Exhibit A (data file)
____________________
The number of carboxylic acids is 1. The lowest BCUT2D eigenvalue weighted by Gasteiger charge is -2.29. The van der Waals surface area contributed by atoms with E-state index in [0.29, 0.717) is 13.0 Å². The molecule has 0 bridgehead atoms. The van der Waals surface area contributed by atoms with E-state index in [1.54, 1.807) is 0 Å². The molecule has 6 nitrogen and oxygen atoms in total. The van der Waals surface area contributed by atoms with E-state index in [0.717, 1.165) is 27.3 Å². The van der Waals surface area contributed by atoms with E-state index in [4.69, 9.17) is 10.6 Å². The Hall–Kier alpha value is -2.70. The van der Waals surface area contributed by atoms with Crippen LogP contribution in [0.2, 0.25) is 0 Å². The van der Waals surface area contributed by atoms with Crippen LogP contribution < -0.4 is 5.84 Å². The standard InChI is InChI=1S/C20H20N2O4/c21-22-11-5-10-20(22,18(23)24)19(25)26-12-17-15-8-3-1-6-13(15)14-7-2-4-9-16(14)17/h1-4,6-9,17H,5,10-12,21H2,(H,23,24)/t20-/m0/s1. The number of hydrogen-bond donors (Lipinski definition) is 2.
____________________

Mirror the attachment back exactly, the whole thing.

The number of carboxylic acids is 1. The lowest BCUT2D eigenvalue weighted by Gasteiger charge is -2.29. The van der Waals surface area contributed by atoms with E-state index in [0.29, 0.717) is 13.0 Å². The molecule has 0 bridgehead atoms. The van der Waals surface area contributed by atoms with E-state index in [1.54, 1.807) is 0 Å². The molecule has 6 nitrogen and oxygen atoms in total. The van der Waals surface area contributed by atoms with E-state index in [0.717, 1.165) is 27.3 Å². The van der Waals surface area contributed by atoms with E-state index in [4.69, 9.17) is 10.6 Å². The Hall–Kier alpha value is -2.70. The van der Waals surface area contributed by atoms with Crippen LogP contribution in [0.2, 0.25) is 0 Å². The van der Waals surface area contributed by atoms with Crippen LogP contribution < -0.4 is 5.84 Å². The standard InChI is InChI=1S/C20H20N2O4/c21-22-11-5-10-20(22,18(23)24)19(25)26-12-17-15-8-3-1-6-13(15)14-7-2-4-9-16(14)17/h1-4,6-9,17H,5,10-12,21H2,(H,23,24)/t20-/m0/s1. The number of hydrogen-bond donors (Lipinski definition) is 2.